Planning your next career move? Here are some tips designed to help you get to where you want to be.
Own your projects
Unless you’re acing your current workload, you won’t be considered by your employer when a promotion opportunity arises.
Showing your manager and colleagues that you can manage your current projects and deliver every time, is a sure-fire way to stand out and demonstrate confidence in your current position.
When you’re assigned a project, ask for any further material or clarification there and then. Show your employer that you’re clear on what’s expected as well as the relevant timeline. Whilst you’re navigating through the project, look for ways that you can go above and beyond and do them. Don’t complete tasks with a tick-box attitude, always do more where you can.
When presenting results to your manager, ensure you convey that you have covered all bases and gone the extra mile. If you’re completing a task and know that there must be an easier way to do it, find that way, show your manager and offer to train the rest of the team.
There’s no I in team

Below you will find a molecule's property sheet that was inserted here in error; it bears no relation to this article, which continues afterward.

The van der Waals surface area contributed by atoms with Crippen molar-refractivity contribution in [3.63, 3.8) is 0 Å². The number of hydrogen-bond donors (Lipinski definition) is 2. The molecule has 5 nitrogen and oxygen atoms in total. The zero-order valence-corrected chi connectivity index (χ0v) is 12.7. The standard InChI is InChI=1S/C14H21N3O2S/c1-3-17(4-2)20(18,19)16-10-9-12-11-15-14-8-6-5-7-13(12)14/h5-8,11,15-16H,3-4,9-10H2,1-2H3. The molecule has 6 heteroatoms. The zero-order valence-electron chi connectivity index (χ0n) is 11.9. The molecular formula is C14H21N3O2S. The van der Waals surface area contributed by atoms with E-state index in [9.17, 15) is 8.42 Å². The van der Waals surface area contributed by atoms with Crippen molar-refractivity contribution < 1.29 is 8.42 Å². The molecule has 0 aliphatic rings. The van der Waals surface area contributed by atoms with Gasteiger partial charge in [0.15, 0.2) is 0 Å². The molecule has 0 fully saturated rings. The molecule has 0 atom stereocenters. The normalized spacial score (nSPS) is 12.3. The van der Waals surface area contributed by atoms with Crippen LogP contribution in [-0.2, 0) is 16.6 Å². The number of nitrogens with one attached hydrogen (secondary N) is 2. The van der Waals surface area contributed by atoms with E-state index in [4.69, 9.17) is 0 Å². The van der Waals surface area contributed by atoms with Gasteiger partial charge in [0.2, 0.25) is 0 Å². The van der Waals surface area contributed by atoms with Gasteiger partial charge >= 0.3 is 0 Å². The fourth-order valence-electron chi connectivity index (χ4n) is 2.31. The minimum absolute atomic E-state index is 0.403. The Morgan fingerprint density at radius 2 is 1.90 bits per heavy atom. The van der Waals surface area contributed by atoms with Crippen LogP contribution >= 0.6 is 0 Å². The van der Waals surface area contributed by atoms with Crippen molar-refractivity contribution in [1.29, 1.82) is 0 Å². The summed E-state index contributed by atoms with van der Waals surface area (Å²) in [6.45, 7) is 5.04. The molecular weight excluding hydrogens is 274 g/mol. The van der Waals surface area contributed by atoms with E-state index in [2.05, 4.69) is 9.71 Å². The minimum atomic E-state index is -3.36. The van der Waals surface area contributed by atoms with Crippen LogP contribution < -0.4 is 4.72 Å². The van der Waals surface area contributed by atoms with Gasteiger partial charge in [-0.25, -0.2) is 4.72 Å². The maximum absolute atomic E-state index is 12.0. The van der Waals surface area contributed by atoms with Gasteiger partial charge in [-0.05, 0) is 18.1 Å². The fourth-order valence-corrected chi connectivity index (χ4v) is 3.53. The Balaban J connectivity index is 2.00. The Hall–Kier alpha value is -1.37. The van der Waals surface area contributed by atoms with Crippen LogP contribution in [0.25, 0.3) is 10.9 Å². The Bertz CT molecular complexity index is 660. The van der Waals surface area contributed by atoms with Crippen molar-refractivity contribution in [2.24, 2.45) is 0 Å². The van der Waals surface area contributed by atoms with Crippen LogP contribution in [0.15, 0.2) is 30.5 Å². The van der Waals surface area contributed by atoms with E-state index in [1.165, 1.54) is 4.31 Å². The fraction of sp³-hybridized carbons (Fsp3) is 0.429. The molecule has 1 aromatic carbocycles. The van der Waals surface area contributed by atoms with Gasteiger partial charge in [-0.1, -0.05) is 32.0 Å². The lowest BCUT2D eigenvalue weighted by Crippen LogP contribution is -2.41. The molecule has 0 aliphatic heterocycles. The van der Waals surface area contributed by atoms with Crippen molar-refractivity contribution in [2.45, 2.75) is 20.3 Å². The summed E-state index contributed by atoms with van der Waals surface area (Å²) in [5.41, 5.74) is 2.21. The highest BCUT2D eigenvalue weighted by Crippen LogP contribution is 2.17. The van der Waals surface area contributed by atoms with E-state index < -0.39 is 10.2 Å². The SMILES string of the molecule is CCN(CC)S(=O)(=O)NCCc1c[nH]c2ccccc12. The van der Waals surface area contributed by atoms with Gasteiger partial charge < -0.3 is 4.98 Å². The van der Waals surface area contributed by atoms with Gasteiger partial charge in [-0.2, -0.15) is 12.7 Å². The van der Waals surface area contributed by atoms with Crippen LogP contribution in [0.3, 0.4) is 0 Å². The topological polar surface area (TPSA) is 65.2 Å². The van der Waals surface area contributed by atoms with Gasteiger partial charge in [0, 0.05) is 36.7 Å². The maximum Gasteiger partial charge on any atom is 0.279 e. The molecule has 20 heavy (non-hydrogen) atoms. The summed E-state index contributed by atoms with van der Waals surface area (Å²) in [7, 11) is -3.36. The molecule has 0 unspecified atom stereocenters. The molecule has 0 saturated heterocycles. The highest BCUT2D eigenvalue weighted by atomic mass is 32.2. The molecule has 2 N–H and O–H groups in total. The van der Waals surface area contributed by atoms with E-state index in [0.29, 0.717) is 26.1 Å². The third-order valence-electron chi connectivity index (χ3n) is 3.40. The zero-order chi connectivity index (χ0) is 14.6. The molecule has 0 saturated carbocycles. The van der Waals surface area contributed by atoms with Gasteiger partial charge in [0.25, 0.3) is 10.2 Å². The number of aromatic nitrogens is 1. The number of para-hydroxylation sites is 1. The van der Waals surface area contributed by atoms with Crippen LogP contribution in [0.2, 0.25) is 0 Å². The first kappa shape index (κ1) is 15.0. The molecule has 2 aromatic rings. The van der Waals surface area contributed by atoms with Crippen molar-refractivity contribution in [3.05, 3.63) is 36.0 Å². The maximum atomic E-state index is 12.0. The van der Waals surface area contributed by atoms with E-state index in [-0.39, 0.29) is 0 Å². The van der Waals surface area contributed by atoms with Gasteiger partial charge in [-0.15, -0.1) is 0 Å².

Even autonomous roles usually form part of a team. When striving for your next step, don’t only think about ‘I’, but also consider ‘we’.
If you are committed to helping those around you, it shows you are also thinking about the wider success of the company. Highlighting your team spirit will make you desirable to your employer.
Collaborate with those around you. A good leader utilises the skills of everyone in their team and you can shadow this as an employee. A team is never made up of people with identical skill sets; each member should complement one another. The combination of each member’s attributes should serve to best achieve the desired goal.
Volunteering your efforts without being asked and taking on responsibility without an end reward, shows you are a team player and in it for the long haul. Doing this will also highlight that you have extra capacity.